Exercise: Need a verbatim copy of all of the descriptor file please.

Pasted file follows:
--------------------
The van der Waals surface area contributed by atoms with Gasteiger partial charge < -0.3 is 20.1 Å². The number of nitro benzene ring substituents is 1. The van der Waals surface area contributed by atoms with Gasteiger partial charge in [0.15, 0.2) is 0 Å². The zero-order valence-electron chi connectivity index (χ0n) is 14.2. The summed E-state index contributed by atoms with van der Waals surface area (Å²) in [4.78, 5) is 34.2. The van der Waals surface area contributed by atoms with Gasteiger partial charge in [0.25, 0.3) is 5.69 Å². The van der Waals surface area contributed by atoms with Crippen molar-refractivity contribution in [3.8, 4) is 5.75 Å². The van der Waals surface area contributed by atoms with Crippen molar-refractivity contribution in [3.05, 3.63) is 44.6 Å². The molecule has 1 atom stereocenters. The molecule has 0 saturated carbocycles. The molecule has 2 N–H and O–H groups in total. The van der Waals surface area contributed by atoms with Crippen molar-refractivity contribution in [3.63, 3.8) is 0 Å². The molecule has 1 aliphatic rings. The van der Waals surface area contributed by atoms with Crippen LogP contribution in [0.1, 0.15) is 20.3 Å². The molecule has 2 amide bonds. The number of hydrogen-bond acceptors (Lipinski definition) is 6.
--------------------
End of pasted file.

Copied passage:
The van der Waals surface area contributed by atoms with Gasteiger partial charge < -0.3 is 20.1 Å². The number of nitro benzene ring substituents is 1. The van der Waals surface area contributed by atoms with Gasteiger partial charge in [0.15, 0.2) is 0 Å². The zero-order valence-electron chi connectivity index (χ0n) is 14.2. The summed E-state index contributed by atoms with van der Waals surface area (Å²) in [4.78, 5) is 34.2. The van der Waals surface area contributed by atoms with Gasteiger partial charge in [0.25, 0.3) is 5.69 Å². The van der Waals surface area contributed by atoms with Crippen molar-refractivity contribution in [3.8, 4) is 5.75 Å². The van der Waals surface area contributed by atoms with Crippen molar-refractivity contribution in [3.05, 3.63) is 44.6 Å². The molecule has 1 atom stereocenters. The molecule has 0 saturated carbocycles. The molecule has 2 N–H and O–H groups in total. The van der Waals surface area contributed by atoms with Crippen molar-refractivity contribution in [3.63, 3.8) is 0 Å². The molecule has 1 aliphatic rings. The van der Waals surface area contributed by atoms with Crippen LogP contribution in [0.1, 0.15) is 20.3 Å². The molecule has 2 amide bonds. The number of hydrogen-bond acceptors (Lipinski definition) is 6.